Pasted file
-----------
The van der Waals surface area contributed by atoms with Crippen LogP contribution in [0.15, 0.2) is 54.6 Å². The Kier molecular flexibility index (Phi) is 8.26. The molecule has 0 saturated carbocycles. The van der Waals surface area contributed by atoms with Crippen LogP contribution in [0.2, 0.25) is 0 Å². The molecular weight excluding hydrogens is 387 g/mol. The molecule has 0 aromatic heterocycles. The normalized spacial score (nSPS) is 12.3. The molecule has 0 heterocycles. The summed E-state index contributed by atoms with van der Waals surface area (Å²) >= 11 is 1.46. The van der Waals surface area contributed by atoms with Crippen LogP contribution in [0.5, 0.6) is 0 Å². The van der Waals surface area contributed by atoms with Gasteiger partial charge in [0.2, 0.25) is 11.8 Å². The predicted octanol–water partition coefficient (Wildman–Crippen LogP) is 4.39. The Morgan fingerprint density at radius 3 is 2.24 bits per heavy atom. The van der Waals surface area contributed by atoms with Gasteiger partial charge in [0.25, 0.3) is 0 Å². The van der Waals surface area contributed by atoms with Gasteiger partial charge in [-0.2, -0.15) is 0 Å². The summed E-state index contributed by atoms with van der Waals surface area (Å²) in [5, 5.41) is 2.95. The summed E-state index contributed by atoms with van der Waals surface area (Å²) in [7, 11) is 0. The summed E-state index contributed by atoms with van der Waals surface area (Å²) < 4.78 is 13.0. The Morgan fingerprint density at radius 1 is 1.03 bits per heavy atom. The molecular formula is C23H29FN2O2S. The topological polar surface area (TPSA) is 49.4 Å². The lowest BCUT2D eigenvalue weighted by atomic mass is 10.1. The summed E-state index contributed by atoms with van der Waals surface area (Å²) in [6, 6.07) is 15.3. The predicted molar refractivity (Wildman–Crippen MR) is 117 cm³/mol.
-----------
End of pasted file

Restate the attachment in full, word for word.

The van der Waals surface area contributed by atoms with Crippen LogP contribution in [0.15, 0.2) is 54.6 Å². The Kier molecular flexibility index (Phi) is 8.26. The molecule has 0 saturated carbocycles. The van der Waals surface area contributed by atoms with Crippen LogP contribution in [0.2, 0.25) is 0 Å². The molecular weight excluding hydrogens is 387 g/mol. The molecule has 0 aromatic heterocycles. The normalized spacial score (nSPS) is 12.3. The molecule has 0 heterocycles. The summed E-state index contributed by atoms with van der Waals surface area (Å²) >= 11 is 1.46. The van der Waals surface area contributed by atoms with Crippen LogP contribution in [0.5, 0.6) is 0 Å². The van der Waals surface area contributed by atoms with Gasteiger partial charge in [0.2, 0.25) is 11.8 Å². The predicted octanol–water partition coefficient (Wildman–Crippen LogP) is 4.39. The Morgan fingerprint density at radius 3 is 2.24 bits per heavy atom. The van der Waals surface area contributed by atoms with Gasteiger partial charge in [0.25, 0.3) is 0 Å². The van der Waals surface area contributed by atoms with Gasteiger partial charge in [-0.2, -0.15) is 0 Å². The summed E-state index contributed by atoms with van der Waals surface area (Å²) in [5, 5.41) is 2.95. The summed E-state index contributed by atoms with van der Waals surface area (Å²) in [7, 11) is 0. The summed E-state index contributed by atoms with van der Waals surface area (Å²) < 4.78 is 13.0. The Morgan fingerprint density at radius 1 is 1.03 bits per heavy atom. The molecular formula is C23H29FN2O2S. The topological polar surface area (TPSA) is 49.4 Å². The lowest BCUT2D eigenvalue weighted by atomic mass is 10.1. The summed E-state index contributed by atoms with van der Waals surface area (Å²) in [6, 6.07) is 15.3. The predicted molar refractivity (Wildman–Crippen MR) is 117 cm³/mol.